Best Shots Review: JUSTICE LEAGUE #6 'A Slow-Burner' (9/10)

"Justice League #6" preview
Credit: DC Comics
Credit: DC Comics

Justice League #6
Written by Bryan Hitch
Art by Matthew Clark, Tom Derenick, Sean Parsons, Trevor Scott and Adriano Lucas
Lettering by Richard Starkings and Comicraft
Published by DC Comics
'Rama Rating: 9 out of 10

Credit: DC Comics

Coming off the back of a first arc that almost tore the world apart, one would forgive Bryan Hitch for easing up on the pace for a little bit. Yet as we join the Justice League in media res, coming off the back of an adventure that started off-panel, it’s evident that the only thing that could stop this momentum would be a team as powerful as the titular League themselves. Hitch appears to only know one setting, and if ‘blockbuster’ comic bookery is what you’re looking for, then the current run of Justice League certainly fits the bill.

After their latest bout of saving the world, one where the “rookie” Green Lanterns Simon Baz and Jessica Cruz were instrumental in aiding the group, the various members of the League return to their families and loved ones. Indeed, Jessica and Barry Allen/The Flash agree to go out on a date. Yet as their courting begins, it becomes evident to the reader that something is wrong, with both characters acting against type. Jessica is terrified of being touched, Barry is cocksure and arrogant, and we won’t even mention what Superman wants to do to Batman. It’s a good old-fashioned “hero turns bad” face-heel turn trope, but Hitch does it incredibly well.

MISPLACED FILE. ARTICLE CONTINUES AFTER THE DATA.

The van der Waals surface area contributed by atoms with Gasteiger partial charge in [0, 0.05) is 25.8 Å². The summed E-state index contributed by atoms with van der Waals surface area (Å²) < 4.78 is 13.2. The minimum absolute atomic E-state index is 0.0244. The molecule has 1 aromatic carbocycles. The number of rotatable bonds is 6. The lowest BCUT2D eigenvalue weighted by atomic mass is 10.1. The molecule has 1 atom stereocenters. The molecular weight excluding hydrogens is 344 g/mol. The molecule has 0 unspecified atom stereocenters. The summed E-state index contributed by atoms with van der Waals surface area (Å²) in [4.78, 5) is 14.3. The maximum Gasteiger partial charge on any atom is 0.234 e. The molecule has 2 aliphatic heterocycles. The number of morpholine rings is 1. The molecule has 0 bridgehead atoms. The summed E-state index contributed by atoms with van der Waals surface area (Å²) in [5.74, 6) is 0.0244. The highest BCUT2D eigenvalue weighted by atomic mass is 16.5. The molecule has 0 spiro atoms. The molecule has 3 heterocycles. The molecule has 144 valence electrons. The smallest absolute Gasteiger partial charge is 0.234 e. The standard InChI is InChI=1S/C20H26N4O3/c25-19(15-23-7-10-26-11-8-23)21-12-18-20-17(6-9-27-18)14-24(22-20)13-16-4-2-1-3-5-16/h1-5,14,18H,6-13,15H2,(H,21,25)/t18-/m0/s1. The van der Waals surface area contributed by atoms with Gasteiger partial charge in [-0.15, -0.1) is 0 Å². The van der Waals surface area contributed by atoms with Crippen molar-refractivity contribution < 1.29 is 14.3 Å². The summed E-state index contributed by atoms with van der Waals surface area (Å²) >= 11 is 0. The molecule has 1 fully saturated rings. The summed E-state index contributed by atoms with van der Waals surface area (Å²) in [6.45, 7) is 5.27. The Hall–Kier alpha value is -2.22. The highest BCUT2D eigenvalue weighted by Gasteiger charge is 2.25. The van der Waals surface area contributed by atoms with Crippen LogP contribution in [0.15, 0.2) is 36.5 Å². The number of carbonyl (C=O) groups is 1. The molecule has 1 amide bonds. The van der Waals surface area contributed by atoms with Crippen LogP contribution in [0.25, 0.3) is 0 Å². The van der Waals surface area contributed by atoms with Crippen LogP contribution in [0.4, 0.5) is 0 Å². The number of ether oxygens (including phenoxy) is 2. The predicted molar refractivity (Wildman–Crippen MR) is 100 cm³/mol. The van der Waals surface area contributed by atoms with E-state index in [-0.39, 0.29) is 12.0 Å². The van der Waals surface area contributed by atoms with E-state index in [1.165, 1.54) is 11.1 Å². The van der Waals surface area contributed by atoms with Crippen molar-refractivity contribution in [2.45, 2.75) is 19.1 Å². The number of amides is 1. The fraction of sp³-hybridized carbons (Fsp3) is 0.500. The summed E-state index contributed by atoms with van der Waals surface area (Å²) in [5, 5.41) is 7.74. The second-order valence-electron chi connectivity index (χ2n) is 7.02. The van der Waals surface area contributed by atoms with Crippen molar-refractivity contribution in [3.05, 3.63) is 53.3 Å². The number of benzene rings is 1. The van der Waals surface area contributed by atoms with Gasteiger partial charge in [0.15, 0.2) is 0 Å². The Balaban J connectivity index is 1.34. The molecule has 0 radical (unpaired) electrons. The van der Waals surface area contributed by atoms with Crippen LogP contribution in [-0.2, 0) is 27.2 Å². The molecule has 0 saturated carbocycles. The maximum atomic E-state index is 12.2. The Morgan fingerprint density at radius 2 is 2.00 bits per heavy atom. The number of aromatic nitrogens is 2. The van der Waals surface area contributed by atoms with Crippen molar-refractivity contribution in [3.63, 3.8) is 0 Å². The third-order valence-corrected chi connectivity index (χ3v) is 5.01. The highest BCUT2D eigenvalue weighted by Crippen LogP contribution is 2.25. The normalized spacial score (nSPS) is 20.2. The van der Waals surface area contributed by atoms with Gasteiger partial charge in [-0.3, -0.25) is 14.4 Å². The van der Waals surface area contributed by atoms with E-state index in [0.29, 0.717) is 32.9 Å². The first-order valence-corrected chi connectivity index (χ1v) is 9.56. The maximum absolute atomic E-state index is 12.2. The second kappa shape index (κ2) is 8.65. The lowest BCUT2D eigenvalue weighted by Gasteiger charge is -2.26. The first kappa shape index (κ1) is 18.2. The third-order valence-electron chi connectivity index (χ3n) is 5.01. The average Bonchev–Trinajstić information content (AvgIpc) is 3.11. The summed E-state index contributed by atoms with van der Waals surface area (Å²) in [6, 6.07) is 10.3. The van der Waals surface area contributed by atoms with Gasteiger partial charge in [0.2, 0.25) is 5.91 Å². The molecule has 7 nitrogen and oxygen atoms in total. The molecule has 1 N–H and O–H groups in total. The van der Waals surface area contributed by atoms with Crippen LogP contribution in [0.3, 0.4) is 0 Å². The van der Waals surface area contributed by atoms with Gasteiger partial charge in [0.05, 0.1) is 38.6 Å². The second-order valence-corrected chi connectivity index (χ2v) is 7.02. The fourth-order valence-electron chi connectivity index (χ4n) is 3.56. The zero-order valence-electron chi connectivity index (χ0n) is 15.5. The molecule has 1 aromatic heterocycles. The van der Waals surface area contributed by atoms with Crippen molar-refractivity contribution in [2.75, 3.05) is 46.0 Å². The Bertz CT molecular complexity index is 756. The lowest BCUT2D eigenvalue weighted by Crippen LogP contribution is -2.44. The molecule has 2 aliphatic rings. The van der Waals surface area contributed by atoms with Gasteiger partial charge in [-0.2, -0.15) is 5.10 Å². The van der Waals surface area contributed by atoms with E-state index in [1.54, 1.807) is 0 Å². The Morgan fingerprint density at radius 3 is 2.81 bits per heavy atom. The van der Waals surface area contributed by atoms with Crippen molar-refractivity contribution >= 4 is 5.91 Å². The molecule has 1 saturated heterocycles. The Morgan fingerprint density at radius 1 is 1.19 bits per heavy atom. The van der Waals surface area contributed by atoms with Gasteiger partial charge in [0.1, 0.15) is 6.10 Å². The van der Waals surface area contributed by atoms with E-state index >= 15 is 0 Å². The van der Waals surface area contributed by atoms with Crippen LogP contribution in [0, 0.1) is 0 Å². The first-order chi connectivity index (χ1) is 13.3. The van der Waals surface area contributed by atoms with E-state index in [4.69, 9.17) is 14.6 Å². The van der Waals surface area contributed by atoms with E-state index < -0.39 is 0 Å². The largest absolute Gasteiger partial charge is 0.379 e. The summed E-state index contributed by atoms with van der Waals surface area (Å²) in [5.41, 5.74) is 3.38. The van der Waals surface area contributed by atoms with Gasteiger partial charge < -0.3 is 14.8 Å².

The idea of the Justice League going bad has been explored many times, not least of which was the final "New 52" arc, "Darkseid War." Indeed, the Crime Syndicate, and their multiversal counterparts in various versions of the DCU, play on the love we have of seeing our favourite heroes turn to the dark side. This is not quite that, and instead we start to see familiar heroes overcome and ruled by their own fears. This is far more interesting than a mere turn, as it reminds us that even the world’s finest can be brought down by human frailties.

Credit: DC Comics

 

Credit: DC Comics

Clark, Derenick, Parsons, Scott, and Lucas match the scale of Hitch’s script panel-for-panel, opening on a close-up of Batman’s terrified face, a sight that is only consumed by the wholesale destruction of a city across a glorious two-page spread. Like one of Caravaggio’s Baroque paintings, there’s another rallying spread that features the entire League illuminated by a Green Lantern’s light, expressing almost everything we need to know about the nature of the otherwise unseen battle in the blink of an eye. As the issue progresses, it’s the subtle character turns in the character faces that leads us to believe in the darkening of that light.

For all of the big stakes and explosive impact Hitch’s issue has, especially in the opening sequences, the start of the latest Justice League arc is a slow-burner. More accurately, it’s a story in a powder-keg and giving off sparks. From the very beginning of the issue, we are taught not to believe everything we see, or at least believe that we are not seeing everything there is to see. This philosophy will serve us well going forward, with a second arc in the "Rebirth" series that has stakes just as high as the first.

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